Conifers in the snow

by Ana Maria Caballero, Nature Education Specialist
February 8, 2016

Conifer Path in the snow

Conifers in the snow

Samples of conifer branches, needles, and cones? Check. Science experiments that demonstrate conifer adaptations? Check. Packet of resource materials for teachers? Check. Seven inches of snow? Yes!

On Saturday February 6th, Boston teachers ventured down Conifer Path in search of a variety of evergreen trees. Armed with information about the reproductive structures of conifers, it was amazing to see how quickly teachers found both male and female cones. No matter that the trees were covered in snow; once you know what to look for, they are everywhere!  On the spot, quick dissections of fallen female cones often revealed the seeds within, some big and heavy compared to other papery thin winged seeds. Even the Dawn Redwood, without its needles (or perhaps because of it), revealed its distinctive chunky small round cones.

In an effort to understand some cone adaptations, teachers had earlier experimented with cones in water to see how scales react to moisture. This allowed for the creation of a pretty neat pine cone hygrometer! It also helped us understand the mechanism for seed release in dry, warm weather.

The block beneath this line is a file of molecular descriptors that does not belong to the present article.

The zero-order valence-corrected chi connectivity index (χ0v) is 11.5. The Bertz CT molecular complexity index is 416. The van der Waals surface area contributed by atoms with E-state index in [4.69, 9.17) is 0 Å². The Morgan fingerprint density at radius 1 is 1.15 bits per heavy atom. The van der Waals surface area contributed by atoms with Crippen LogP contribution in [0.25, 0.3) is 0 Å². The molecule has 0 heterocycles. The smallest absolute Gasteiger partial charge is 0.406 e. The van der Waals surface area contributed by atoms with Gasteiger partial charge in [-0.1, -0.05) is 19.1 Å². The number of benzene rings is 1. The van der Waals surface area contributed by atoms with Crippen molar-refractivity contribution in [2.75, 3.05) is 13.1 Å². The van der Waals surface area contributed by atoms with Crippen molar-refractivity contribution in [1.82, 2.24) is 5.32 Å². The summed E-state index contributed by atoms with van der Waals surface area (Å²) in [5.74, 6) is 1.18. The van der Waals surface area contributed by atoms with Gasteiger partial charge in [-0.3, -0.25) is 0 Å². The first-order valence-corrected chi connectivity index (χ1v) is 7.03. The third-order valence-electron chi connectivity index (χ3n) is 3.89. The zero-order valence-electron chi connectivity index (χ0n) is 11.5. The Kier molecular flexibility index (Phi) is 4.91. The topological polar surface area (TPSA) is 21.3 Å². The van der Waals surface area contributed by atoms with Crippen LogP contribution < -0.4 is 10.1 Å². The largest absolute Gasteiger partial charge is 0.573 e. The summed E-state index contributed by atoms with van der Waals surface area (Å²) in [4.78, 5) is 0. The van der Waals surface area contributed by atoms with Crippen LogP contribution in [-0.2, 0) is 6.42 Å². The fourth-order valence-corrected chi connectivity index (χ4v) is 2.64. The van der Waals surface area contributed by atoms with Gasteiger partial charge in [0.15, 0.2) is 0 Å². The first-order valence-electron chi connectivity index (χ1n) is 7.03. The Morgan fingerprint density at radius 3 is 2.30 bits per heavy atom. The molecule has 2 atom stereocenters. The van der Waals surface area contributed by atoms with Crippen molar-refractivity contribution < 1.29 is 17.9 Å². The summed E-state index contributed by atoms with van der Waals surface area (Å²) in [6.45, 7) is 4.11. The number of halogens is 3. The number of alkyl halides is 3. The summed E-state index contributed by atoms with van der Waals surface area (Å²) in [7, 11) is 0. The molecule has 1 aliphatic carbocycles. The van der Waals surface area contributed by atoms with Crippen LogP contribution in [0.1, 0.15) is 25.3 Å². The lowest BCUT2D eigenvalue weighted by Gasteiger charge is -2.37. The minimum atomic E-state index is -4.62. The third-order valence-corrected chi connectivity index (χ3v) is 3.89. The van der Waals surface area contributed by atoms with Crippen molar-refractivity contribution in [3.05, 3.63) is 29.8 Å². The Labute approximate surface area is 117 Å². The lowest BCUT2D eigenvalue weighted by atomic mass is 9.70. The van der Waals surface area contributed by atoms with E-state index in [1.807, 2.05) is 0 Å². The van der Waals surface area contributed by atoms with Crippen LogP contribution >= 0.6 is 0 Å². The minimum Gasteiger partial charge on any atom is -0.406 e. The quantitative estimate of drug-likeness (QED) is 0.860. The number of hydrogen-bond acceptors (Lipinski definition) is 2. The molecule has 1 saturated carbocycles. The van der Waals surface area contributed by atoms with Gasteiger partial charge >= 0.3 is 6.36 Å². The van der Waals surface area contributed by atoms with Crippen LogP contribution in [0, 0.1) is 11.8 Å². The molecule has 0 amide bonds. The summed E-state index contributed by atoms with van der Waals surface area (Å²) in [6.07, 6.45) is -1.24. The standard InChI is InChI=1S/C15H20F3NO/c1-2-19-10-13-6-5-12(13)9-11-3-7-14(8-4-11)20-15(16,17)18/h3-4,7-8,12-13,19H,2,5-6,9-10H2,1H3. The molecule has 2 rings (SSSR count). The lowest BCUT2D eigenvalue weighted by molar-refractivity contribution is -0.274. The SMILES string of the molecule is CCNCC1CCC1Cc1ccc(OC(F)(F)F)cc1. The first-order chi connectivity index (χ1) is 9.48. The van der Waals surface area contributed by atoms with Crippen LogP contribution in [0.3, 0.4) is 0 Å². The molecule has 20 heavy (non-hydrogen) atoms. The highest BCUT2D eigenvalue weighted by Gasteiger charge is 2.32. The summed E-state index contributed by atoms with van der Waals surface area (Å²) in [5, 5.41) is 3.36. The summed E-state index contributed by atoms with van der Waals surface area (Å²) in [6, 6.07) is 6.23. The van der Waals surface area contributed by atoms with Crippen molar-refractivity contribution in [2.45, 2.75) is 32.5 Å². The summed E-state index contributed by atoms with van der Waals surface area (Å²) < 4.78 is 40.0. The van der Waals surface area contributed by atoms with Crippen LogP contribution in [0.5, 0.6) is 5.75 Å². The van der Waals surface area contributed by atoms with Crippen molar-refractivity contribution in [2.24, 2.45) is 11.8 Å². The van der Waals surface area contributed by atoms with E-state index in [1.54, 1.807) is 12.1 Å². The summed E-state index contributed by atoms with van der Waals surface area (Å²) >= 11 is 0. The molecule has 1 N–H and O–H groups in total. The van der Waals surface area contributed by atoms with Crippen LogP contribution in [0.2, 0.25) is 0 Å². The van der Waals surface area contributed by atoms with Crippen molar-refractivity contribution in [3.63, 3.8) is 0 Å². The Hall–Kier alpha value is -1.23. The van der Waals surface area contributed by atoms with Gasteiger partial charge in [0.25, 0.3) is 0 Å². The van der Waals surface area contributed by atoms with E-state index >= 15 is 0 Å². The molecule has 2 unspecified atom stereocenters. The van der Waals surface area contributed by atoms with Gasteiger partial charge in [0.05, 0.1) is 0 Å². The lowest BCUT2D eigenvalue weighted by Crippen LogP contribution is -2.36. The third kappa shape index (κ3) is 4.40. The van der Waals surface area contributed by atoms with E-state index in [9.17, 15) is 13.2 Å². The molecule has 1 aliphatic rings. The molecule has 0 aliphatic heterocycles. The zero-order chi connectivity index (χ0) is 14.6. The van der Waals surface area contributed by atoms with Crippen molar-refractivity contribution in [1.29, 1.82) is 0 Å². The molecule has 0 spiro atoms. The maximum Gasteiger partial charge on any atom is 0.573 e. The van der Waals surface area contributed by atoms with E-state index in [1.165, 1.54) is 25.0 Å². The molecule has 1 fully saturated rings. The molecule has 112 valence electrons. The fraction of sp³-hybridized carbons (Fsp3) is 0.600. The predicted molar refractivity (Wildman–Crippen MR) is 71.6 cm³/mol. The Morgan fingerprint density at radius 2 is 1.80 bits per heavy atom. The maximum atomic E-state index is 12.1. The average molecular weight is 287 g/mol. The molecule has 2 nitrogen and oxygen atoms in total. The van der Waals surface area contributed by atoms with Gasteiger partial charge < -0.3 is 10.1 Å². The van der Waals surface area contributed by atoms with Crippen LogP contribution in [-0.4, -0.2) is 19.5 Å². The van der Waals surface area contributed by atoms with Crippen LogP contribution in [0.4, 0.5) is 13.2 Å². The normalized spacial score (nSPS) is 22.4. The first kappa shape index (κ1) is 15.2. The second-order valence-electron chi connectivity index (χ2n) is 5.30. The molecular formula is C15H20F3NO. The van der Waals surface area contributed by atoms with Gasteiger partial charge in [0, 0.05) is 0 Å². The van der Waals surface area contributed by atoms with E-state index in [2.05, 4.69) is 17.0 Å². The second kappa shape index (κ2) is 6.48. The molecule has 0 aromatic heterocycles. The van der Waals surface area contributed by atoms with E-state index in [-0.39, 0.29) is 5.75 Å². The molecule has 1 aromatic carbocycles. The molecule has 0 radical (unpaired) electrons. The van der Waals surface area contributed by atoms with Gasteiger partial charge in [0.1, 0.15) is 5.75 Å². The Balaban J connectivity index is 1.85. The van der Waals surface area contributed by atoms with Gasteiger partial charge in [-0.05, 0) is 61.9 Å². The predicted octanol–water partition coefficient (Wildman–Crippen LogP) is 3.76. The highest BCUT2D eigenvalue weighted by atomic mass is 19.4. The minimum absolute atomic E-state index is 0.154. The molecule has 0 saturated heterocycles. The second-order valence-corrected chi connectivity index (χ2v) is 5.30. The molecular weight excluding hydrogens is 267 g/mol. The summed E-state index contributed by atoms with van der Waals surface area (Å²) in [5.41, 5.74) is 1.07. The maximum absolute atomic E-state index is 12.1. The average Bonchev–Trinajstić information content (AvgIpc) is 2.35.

Turning our attention to broadleaf evergreen and conifer needle adaptations, educators learned that both shape and its waxy coating, called cuticle, are important for moisture retention. Teachers also practiced identifying some pine species from the number of needles in their fascicles – 2 scotch, 3 pitch, 5 white – and touched other needles to find the friendly, flat firs and spiky, squared spruces.  Other conifer leaves called scales were intriguing to examine, due to their shape and coloring.  At times, teachers wondered if what they were looking at were scales or needles, such is the variety of conifers that defy clear distinctions.

During the walk back to the Hunnewell Building, teachers also observed the way in which many conifer tree shapes and branching patterns help them to shed snow as compared with deciduous trees.  Indeed, the recent snow storm served as an unexpected “guest speaker” during our monthly Arboretum For Educators exploration.

Join Exploring the Arboretum for Educators on Saturday, March 5 as we look for signs of the new season.

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